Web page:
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4.1: Accountability

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    When we are discussing accountability we need to define what that really means. An acceptable meaning would be to hold people accountable for their actions, to be able to trace all activities in the corporate environment back to the source of those activities. This means the is the ability to use identification, authentication, and authorization processes in order to  know which user a given event is associated with and what permissions allowed them to carry it out.

    It can be quite easy to criticize accountability and its associated auditing tools. It could be argued that implementing surveillance techniques is like having Big Brother watching over your every move. This might be true in certain instances - if people are monitored excessively, it is possible to create an unhealthy environment.

    Accountability Benefits

    When people are held accountable, it can keep the corporate environment secure in several ways: it enables a principle called nonrepudiation, it deters those who would otherwise misuse resources, and it detects and prevents intrusions. The processes are used to ensure accountability and can also assist in the preparation materials for legal proceedings.


    In general, non-repudiation involves associating actions or changes with a unique individual. For example, a secure area may use a key card access system where non-repudiation would be violated if key cards were shared or if lost and stolen cards were not immediately reported. Similarly, the owner of a computer account must not allow others to use it, such as by giving away their password, and a policy should be implemented to enforce this.

    In digital security, non-repudiation means:

    • A service that provides proof of the integrity and origin of data.
    • An authentication that can be said to be genuine with high confidence.
    • An authentication that the data is available under specific circumstances, or for a period of time: data availability.

    Proof of data integrity is typically the easiest of these requirements to accomplish. A data hash such as SHA2 usually ensures that the data will not be changed undetectably. Even with this safeguard, it is possible to tamper with data in transit, either through a man-in-the-middle attack or phishing. Because of this, data integrity is best asserted when the recipient already possesses the necessary verification information, such as after being mutually authenticated.

    The common method to provide non-repudiation in the context of digital communications or storage is Digital Signatures, a more powerful tool that provides non-repudiation in a publicly verifiable manner. Message Authentication Codes (MAC), useful when the communicating parties have arranged to use a shared secret that they both possess, does not give non-repudiation. A misconception is that encrypting, per se, provides authentication "If the message decrypts properly then it is authentic" - Wrong! MAC can be subject to several types of attacks, like: message reordering, block substitution, block repetition, .... Thus just providing message integrity and authentication, but not non-repudiation. To achieve non-repudiation one must trust a service (a certificate generated by a trusted third party (TTP) called certificate authority (CA)) which prevents an entity from denying previous commitments or actions (e.g. sending message A to B). The difference between MAC and Digital Signatures, one uses symmetric keys and the other asymmetric keys (provided by the CA). Note that the goal is not to achieve confidentiality: in both cases (MAC or digital signature), one simply appends a tag to the otherwise plaintext, visible message. If confidentiality is also required, then an encryption scheme can be combined with the digital signature, or some form of authenticated encryption could be used. Verifying the digital origin means that the certified/signed data likely came from someone who possesses the private key corresponding to the signing certificate. If the key used to digitally sign a message is not properly safeguarded by the original owner, digital forgery can occur.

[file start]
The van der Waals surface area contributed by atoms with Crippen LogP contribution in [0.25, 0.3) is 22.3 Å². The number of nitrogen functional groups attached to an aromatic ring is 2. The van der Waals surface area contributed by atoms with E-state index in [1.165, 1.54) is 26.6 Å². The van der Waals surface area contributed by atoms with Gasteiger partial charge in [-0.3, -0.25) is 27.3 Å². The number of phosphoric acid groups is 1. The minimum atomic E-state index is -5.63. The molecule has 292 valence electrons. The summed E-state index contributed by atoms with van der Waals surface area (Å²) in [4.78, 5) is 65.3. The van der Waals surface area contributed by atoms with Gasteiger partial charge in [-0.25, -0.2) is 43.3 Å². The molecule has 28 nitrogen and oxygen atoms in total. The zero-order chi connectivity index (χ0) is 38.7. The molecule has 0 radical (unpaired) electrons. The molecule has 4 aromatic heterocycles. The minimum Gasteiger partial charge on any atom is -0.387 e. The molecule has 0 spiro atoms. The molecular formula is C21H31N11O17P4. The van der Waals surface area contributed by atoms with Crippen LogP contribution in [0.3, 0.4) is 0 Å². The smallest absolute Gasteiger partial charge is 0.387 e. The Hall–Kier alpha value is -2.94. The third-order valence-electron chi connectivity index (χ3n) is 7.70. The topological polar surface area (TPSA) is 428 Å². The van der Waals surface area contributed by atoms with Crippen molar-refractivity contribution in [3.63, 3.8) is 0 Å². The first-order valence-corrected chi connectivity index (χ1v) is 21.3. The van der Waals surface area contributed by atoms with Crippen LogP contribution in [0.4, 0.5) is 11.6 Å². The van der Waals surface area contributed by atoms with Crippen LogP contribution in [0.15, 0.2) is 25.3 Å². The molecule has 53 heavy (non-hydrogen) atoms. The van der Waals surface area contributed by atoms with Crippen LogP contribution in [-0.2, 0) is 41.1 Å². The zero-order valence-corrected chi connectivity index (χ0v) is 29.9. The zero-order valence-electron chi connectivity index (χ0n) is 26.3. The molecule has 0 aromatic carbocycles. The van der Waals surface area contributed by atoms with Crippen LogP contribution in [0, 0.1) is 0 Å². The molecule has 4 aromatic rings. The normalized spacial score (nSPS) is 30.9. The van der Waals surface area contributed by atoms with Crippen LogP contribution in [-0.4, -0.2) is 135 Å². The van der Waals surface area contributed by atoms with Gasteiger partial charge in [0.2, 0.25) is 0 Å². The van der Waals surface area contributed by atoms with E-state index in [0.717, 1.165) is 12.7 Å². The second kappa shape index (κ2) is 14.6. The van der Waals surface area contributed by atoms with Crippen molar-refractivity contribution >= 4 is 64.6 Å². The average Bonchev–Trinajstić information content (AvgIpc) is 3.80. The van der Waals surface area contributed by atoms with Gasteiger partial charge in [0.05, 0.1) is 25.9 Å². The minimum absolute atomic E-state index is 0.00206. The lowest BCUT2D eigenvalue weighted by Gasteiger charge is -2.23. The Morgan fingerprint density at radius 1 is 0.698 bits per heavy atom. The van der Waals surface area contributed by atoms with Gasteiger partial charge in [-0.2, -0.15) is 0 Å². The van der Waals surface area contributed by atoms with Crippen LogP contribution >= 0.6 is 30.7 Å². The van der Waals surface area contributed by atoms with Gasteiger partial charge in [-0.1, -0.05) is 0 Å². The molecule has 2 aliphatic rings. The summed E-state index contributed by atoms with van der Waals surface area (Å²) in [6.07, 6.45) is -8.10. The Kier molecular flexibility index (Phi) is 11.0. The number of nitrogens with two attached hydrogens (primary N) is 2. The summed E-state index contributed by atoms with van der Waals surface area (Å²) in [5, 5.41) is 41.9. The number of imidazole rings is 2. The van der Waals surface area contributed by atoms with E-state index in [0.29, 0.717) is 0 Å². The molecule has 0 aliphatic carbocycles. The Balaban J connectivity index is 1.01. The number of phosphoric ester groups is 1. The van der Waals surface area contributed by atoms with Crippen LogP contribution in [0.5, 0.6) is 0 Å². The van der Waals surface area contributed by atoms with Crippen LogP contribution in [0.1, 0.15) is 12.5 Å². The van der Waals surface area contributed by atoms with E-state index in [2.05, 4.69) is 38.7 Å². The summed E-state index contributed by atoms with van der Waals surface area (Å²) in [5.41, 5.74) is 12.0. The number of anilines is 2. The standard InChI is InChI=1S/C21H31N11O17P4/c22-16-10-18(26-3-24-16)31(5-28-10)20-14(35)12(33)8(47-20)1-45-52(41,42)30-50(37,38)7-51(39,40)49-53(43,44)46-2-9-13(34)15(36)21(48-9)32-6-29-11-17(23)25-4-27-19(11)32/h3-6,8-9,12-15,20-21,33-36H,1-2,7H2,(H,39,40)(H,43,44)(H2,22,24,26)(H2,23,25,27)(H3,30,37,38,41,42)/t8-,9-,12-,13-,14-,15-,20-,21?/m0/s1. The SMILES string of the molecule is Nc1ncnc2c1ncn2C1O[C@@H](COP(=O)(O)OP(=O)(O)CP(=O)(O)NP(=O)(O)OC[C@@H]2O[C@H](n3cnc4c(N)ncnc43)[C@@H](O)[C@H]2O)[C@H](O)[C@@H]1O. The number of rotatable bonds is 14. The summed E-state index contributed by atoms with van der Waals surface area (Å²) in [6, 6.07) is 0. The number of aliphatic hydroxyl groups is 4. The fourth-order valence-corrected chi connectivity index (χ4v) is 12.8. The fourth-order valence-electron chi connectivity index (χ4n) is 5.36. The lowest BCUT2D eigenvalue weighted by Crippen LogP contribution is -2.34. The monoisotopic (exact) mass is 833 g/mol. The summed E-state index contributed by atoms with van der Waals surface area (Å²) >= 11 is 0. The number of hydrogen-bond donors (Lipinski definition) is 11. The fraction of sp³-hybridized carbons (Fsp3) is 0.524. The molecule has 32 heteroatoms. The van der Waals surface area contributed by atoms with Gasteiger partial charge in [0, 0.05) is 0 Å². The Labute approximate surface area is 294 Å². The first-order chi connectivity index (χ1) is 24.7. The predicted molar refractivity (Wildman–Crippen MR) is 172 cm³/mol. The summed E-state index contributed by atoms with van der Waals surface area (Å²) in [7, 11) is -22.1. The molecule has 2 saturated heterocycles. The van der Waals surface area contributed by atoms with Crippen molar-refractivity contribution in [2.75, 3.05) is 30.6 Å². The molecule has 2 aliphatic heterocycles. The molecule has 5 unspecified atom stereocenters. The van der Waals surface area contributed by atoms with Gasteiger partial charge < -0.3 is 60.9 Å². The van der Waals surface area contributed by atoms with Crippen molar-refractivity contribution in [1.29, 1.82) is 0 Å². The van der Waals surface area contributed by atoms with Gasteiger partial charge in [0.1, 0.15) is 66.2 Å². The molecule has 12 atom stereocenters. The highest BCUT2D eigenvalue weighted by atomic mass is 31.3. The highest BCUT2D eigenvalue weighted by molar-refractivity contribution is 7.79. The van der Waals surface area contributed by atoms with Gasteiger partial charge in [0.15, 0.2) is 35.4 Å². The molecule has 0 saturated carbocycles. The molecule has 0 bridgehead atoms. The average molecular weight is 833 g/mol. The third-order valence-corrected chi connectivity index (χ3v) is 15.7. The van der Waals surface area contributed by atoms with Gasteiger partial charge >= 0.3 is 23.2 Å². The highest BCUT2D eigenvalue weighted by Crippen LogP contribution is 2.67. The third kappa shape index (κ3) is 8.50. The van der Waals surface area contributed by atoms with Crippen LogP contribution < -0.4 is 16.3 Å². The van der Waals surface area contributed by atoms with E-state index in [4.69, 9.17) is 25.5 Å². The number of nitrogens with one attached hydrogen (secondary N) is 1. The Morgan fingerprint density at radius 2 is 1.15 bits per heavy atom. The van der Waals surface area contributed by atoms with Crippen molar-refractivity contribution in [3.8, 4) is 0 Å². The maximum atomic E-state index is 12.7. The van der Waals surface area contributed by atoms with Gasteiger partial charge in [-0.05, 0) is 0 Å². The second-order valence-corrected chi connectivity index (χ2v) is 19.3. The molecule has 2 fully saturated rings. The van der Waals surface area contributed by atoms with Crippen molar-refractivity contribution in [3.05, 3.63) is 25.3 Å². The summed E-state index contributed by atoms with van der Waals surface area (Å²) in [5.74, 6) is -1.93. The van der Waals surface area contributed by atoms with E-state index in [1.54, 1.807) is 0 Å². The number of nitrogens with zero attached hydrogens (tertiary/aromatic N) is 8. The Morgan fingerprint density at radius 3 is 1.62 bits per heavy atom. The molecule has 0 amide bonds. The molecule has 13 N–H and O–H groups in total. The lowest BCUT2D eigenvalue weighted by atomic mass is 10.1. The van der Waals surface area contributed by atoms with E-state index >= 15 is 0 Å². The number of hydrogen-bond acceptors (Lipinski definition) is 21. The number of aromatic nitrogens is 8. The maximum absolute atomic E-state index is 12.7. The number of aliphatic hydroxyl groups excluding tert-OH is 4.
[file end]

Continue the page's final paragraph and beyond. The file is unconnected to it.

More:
Deterrence is a strategy to influence the behaviour of people to follow a certain policy using the fear of sanctions. Deterrence is a strategy to influence the behaviour of people to follow a certain policy using the fear of sanctions. Therefore, it is composed of two main concepets: the certainty of sanctions and the severity of those sanctions . In other words, people desert unwelcome actions if they feel the probability of being apprehended is high (certainty of sanctions) and/or the extent of the potential penalty is to high (severity of sanctions).

    From the viewpoint of the certainty of sanctions, in the past we have seen employees were aware that sanctions existed as a result of violations and the presence of detection efforts was quite effective in deterring the abuse of information systems and the violation of security policies. Recently, it is reported that security policies are violated when the benefit of violation is more substantial than the sanction that would be imposed, or a neutralization technique is involved . The implication is that organizations should not rely solely on employee awareness of sanctions because violations will occur regardless of the emphasis on the sanctions. Organizations are required to use detection as a practical method to increase the probability of being able to identify every violation. The most powerful way of increasing the certainty of sanctions is to find every violation and identifying the violator. Therefore, the certainty of sanctions should be viewed from the perspectives of detection as well as awareness.

    Regarding the severity of sanctions, the sort of sanctions considered was solely punishment with various degrees. It can be argued that the sole application of punishment has no influence on deterring violations . The method of sanctions began to extend from simple punishment, to include other methods such as shame, informal sanctions, self-control, moral beliefs, and general deterrence based on rational choice . So, the severity of sanctions needs to be approached not only from the existing concept of the intensity of sanctions, but should also include a variety of sanctions.

    Intrusion Detection and Prevention

    The evolution of malicious software (malware) poses a critical challenge to the design of intrusion detection systems (IDS). Malicious attacks have become more sophisticated and the foremost challenge is to identify unknown and obfuscated malware, as the malware authors use different evasion techniques for information concealing to prevent detection by an IDS. In addition, there has been an increase in security threats such as zero-day attacks designed to target internet users. Therefore, computer security has become essential as the use of information technology has become part of our daily lives.